My nutshell overview.
My blog posts are a story of what I am learning from alternative health exploration, trying to align it with my conventional health training. Posts are not intended for diagnosis or self-treatment. Don’t use them that way.
What I am taking away from my research on folic acid versus natural folates is:
- For some people, folic acid may be fine and does not appear to disrupt their overall folate biochemistry.
- However, in today’s processed food world where everything seems supplemented with folic acid, even these people whose chemistry is suitable for using folic acid may be getting folic acid levels which are too high. And folic acid as it is is unusable. It is possible, although not yet definitively proven, that there are detrimental effects to unmetabolized folic acid in circulation. If you’re interested, you should definitely keep an eye on studies relating to this. They are popping up the last several years. Excess folic acid binds preferentially over active folates in reactions, and it could downregulate intestinal folate uptake receptors, so a person absorbs less food folates.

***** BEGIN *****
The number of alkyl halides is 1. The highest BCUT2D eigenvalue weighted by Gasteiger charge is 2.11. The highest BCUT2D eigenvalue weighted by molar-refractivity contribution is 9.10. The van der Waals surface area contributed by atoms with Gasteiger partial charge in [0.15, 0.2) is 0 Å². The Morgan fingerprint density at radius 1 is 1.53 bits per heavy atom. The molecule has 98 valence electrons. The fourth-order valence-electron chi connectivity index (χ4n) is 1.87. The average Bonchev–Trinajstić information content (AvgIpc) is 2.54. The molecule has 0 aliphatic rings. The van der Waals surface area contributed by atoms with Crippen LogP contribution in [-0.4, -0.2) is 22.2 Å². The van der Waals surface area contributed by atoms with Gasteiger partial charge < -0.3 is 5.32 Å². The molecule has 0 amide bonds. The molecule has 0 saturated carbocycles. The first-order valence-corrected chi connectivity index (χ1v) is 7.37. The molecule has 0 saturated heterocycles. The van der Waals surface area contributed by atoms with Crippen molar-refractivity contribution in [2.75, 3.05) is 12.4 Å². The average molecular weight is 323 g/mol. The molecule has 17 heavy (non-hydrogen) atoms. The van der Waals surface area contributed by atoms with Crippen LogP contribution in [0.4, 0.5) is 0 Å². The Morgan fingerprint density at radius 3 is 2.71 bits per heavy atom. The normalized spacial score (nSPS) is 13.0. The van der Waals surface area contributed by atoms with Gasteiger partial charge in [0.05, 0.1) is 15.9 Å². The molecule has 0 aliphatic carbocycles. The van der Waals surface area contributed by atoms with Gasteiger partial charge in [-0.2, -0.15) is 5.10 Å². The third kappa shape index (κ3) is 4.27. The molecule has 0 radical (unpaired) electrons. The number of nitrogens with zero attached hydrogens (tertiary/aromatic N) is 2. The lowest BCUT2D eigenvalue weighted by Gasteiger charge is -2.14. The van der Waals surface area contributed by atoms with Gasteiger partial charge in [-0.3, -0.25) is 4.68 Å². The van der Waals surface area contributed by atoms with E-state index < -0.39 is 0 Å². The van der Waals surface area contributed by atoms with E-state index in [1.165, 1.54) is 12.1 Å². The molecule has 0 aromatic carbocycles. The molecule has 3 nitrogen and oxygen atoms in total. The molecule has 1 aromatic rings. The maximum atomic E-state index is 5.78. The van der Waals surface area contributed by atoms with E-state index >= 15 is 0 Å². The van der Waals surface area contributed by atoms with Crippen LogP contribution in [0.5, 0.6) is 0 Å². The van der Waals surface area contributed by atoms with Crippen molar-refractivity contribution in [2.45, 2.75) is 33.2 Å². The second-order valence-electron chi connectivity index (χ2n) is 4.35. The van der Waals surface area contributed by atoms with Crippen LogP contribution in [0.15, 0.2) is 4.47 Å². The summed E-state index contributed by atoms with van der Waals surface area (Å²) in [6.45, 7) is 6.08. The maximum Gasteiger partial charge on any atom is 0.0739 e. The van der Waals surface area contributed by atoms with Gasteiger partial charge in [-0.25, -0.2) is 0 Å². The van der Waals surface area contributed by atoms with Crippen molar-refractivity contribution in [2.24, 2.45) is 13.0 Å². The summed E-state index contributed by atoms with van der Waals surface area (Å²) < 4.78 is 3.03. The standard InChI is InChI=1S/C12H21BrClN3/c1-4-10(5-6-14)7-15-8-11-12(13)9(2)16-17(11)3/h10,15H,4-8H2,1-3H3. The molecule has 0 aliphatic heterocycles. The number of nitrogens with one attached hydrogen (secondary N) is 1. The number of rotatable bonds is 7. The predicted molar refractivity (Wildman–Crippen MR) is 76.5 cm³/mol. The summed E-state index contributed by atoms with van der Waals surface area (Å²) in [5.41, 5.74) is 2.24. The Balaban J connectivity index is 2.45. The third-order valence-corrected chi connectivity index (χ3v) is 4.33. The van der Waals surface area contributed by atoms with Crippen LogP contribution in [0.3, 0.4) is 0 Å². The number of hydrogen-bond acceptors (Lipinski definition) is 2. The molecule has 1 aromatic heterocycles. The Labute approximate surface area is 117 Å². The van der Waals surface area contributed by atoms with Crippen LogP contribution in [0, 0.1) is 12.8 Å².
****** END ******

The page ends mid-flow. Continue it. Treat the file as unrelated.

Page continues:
- Unfortunately, many people unknowingly have defects in the enzymes needed to process folic acid! Despite having enough circulating folic acid, these people are functioning with a “folate” deficiency because they cannot convert folic acid to necessary forms of “folate” adequately. This can lead to high levels of an amino acid called homocysteine. High homocysteine levels create all kinds of problems in the body. Folate metabolism disorders are moderately new discoveries in the medical field and so this is not common knowledge. I think if more doctors were aware of this, there would be less use of folic acid for supplementation (and more use of another type of biological folate to be discussed later).